Peleliu Tribute
A tribute to those who fought at Peleliu, South Pacific, WW II.

Return to Brothers in Battle

Names A-C

Names D-F

Names G-J

Names K-M

Names N-P

Names Q-S

Names T-V

Names W-Z

Memories of bloody Pacific battle still fresh
Seabees carried ammo, helped the wounded at Peleliu
Posted: Monday, March 26, 2007

If Frank Baltes could have traded places with the dead soldiers he buried during World War II, he would have. "I thought the guys that died first were the lucky ones because we were all going to die eventually. I just kept wondering what they would tell my mother when I died," said Baltes, now 82 and living in Northwest St. Johns County. The retired Navy chief still holds those days in the bloody Battle of Peleliu as the toughest in his 20 years with the Navy.

Baltes was part of the 33rd Construction Battalion, which put aside its usual building and construction duties at the start of the battle. Instead, the Seabees had to run to the front lines of fighting to deliver ammunition. They returned with dead and wounded soldiers on stretchers and dug as many as 100 shallow graves a day.

Some of the Seabees used bulldozers to dig pits and bury groups of dead Japanese soldiers, but the Americans were buried in individual graves hallowed out by hand with small shovels. Baltes was among the Seabees who had to dig.

The young Minnesota boy vowed to bury something else if he survived: his memory. It took him 50 years before he could speak of those days in the South Pacific.

For Baltes, a farm boy who enlisted on his 18th birthday, joining the Navy was a chance to see the world while doing his part in the war. He had never been on a train or a ship and had never seen the ocean until he joined.  When he was assigned to the Seabee unit, he was taught to construct buildings and airport runways. During most of the war, his unit built up islands all over the South Pacific, just as they were trained. But, during the battle, Baltes was faced with a job no training could have prepared him for.

With his first view of Peleliu on Sept. 15, 1944, he knew this place would be different.

"As we pulled toward the island, I could see the airplanes bombing (the Japanese). Every now and then, you'd see one of them drop out of the sky and crash," Baltes said.

He watched as Marines headed to the shore on Higgins boats, the landing craft used extensively throughout the war. Then, he heard a commander call his name.

About a third of his Seabee unit had to ride ashore. Some men objected, only climbing onto the boat when the commander threatened to shoot them if they didn't. But Baltes followed the orders as soon as they were issued.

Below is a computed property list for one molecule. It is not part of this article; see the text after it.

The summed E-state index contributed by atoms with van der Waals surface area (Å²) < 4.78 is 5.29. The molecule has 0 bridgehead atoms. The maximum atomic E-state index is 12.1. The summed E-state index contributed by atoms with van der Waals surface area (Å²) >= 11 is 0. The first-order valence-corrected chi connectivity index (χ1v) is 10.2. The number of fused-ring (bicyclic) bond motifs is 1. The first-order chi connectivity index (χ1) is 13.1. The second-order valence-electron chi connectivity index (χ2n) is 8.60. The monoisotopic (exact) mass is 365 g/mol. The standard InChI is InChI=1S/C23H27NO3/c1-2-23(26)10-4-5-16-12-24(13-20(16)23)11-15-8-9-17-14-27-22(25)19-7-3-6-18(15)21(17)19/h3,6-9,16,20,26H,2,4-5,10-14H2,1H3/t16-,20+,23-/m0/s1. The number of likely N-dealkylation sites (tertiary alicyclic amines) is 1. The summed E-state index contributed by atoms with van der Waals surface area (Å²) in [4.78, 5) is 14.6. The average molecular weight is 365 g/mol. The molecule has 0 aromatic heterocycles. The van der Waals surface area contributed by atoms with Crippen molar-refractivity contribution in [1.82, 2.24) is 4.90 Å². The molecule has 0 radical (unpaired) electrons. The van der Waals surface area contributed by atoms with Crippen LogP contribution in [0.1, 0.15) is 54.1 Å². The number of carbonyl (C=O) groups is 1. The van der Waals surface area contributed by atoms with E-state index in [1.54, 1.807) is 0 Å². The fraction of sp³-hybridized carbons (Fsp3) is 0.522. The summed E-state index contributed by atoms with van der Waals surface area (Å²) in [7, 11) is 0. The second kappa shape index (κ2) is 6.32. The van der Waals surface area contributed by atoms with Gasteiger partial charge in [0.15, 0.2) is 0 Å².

"I was a kid, just doing what I was told to do," he said. "After growing up on a farm, I was used to doing as I was told, even if I didn't know how to do it at first."

When his Higgins boat pulled ashore, Baltes remembers running down the bow ramp, dragging equipment onto the beach with the other Seabees. Then he was put to work, rushing to the front lines with ammunition and running back with wounded soldiers. He had to leave the dead where they fell until the wounded were taken care of.

Baltes was never shot at, and he never had to use his weapon.

"We just snuck in, picked up bodies and snuck out," he said.

He carried hundreds of wounded soldiers to the beach, laying them down to await boats that would take them to a hospital ship.

Once the Seabees were able to return to the battle lines to retrieve the dead, they dug 1 1/2-foot holes for each body and buried them.

They worked until they were too exhausted to carry on, then they slept in foxholes. Baltes remembers waking up once and finding shrapnel from a Japanese Howitzer shell on his chest.

"The Japanese almost took the island, and I would have slept right through it," he said.

American troops had control of almost the entire island within days of their arrival. The exception was a mountain in which the Japanese hid in caves. As the fighting to win the mountain carried on, the rest of the island was ready for the Seabees to build up.

Baltes thanked God he survived those early days. The devout Catholic attended a chaplain's makeshift mass services on the beach every Sunday.

When the battle ended and the Americans overtook the island, Baltes and the other Seabees returned to the burial site to give the dead men a proper burial. They covered the area in a giant mound of dirt five feet deep, ensuring the dead were the traditional six feet below ground. Then they placed crosses above each grave.

Baltes said nothing of his experience in Peleliu when he finally returned to Minnesota a year later.

"Something in your mind makes you want to keep yourself from thinking about it, to keep you sane in your own mind," he said.

He left the Navy for a while, then he returned as an aviation machinist's mate, serving 20 years before retiring in Jacksonville.

Baltes moved on with his life, having seven children with his wife, Connie. He continued to attend mass daily, and he continued to keep his story secret. Then, in the 1990s, he changed his mind.

"I just started talking about it one day, and it all started coming out," he said.

Baltes said the world would be an entirely different place if the men he fought beside had not been willing to give their lives and fight for the United States.

The veteran, himself, would have had an entirely different life.

"If it wasn't for the war, I'd probably still be in a little village in Minnesota," he said.

Though his time on Peleliu was difficult, Baltes is proud that he was part of the massive team that won the war.

"When you're fighting a war like that," he said, "there isn't much you can do unless everyone agrees to work together. Everyone's job was hard."

If asked, Baltes said, he would do it all again.